At almost 200 days of circulating, I’m beginning to see a noticeable difference in my community. But before I explain what that difference is, let me tell you a little more about where I live.
For reference you can picture the Radstone lifestyle as somewhat loose and flowing mixed with the traditional regiment of daily routines and expectations of consistency. My wife refers to us as conservative hippies, a bizarre marriage of locked agendas and unpredictable spontaneity.
With that, we live in a metropolitan suburb, know as the San Fernando Valley, not really an open and nostalgic countryside, more like an urban city on the outskirts of an urban city.
And in these urban suburbs are 1.76 million people; like I said, it’s not the country escape many of us visualize when thinking of the inhabitants living on the edge of a metropolis.
Think of it this way, at only twenty-four miles of traffic jammed Interstate 101, and to the West of the City of Angels, my community has all the joys of an exploding populous, with a little more elbow room than that of the mentioned city to the East.
And with this elbow room comes a strange sense of isolation. Strange because even with the 1.76 million living in my neck of the woods, enough people to see movement at most hours, it is still possible to travel un-noticed by auto or by foot.
I don’t know how, but people seem to want to disappear into the wider streets that surround my suburban bliss and 1965 faux Colonial fixer upper.
But here is what I find brilliant. After 195 days of chin up and eyes open to the people around me, my community is shrinking before my very self, not so much in head count, but rather in my understanding of it.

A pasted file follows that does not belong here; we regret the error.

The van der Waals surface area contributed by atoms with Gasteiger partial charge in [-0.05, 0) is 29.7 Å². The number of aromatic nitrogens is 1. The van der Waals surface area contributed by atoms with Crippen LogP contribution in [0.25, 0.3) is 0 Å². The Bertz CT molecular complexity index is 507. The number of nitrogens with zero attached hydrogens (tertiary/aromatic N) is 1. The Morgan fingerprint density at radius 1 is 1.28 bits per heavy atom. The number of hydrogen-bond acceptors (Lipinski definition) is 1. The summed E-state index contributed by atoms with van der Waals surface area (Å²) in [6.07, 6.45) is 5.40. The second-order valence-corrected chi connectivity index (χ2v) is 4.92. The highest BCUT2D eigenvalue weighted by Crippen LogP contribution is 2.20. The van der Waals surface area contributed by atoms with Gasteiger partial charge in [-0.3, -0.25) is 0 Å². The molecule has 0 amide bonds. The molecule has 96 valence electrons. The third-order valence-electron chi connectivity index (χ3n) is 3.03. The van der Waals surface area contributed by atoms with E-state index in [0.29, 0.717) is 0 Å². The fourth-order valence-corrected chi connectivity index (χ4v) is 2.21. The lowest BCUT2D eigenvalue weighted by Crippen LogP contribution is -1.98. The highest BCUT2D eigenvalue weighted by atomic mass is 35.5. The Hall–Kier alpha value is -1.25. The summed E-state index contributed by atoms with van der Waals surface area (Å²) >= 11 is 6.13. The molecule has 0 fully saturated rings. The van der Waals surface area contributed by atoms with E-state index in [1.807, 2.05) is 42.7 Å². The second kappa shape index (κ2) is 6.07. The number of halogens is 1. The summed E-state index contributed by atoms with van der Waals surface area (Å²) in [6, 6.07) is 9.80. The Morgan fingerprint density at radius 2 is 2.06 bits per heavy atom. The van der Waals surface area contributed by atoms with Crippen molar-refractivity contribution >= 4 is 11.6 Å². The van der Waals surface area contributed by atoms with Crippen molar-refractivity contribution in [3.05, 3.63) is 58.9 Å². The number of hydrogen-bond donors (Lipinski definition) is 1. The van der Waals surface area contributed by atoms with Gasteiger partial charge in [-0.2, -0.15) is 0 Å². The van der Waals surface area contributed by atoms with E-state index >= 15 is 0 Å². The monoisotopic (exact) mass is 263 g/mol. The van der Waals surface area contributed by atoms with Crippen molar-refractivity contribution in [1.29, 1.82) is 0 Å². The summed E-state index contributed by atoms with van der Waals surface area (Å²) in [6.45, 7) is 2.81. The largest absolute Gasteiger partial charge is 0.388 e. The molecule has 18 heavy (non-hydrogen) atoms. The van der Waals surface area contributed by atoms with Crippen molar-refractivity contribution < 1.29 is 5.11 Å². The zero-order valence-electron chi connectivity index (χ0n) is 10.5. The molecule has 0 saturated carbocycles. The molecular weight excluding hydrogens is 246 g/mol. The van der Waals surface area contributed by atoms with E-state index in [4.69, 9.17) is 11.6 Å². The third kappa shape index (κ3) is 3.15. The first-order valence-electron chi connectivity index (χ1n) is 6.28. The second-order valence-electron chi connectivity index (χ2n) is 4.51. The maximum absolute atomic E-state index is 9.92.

It’s an amazing thing. I can truly say that on a regular basis I know the faces I pass and somehow I keep running into people who I know or know someone I know. Many times I am even flabbergasted by the people who, upon overhearing a 365 interview, reach out to me. A vast population is getting smaller every day, and I’m loving every minute of it.
I won’t say that I’m an icon of celebrity attraction, but the 365 thing is blowing me away. This simple change in perspective has literally shrunk my circle of influence, and in a bazaar way has put a weird magnet of, talk to me, in my stride.
My over-sized office bulletin board testifies of this occurrence, for on it lays a growing list of referrals and passed on business cards. What I’m finding is one basic truth, “The more I pass on our 365 message… the more I find it passed back to me.” A very revealing finding that screams, “We receive what we give,” and once the ball of positive energy begins, it projects a gravity-like pull that I hope will grow to become delightfully uncontrollable. Like Keith of yesterday’s entry, I too must admit that I am a hopeless optimist.
This entry is a little offbeat from many of my past articles, and leaning on all of the “pass it on” gestures, and referrals from my 365 friends, I am inspired to activate us to a day of outreach.
Yes, I’ve seen a change in my own life, but now I’d like to understand what is happening in yours. Selfishly, I have been encapsulated in my own experiences, and to set the tone for a challenge today I must again restate my motivations, “All I am doing is following wherever 365 is taking us.”
And as deep as we are into it now, it is apparent to me that the more I keep my chin up two phenomena are emerging. 1) As my pool of strangers- turned-friends increases, the volume of referrals befalling me increases; and 2) (And this is the real interesting side effect) The people I see everyday in my life travels are becoming more and more familiar, and my controlling thoughts of self are diminishing incrementally.
The result, it’s not that strange anymore to hear, rolling in from over my shoulder, “Can you interview me?”
I wish I could interview and photograph everyone who reaches out to us, but that endeavor would be extremely overwhelming, and being a self-funded little rag-tag movement, that task would be a detriment to my livelihood.
Still, at times I wish I was resourced enough to be able to dedicate 24/7 to 365, then maybe I could make a deeper stab at getting everyone’s message to our minds. But with the necessities of a mortgage, a family to feed and the growing length of my honey-do list, that is just not practical at this time.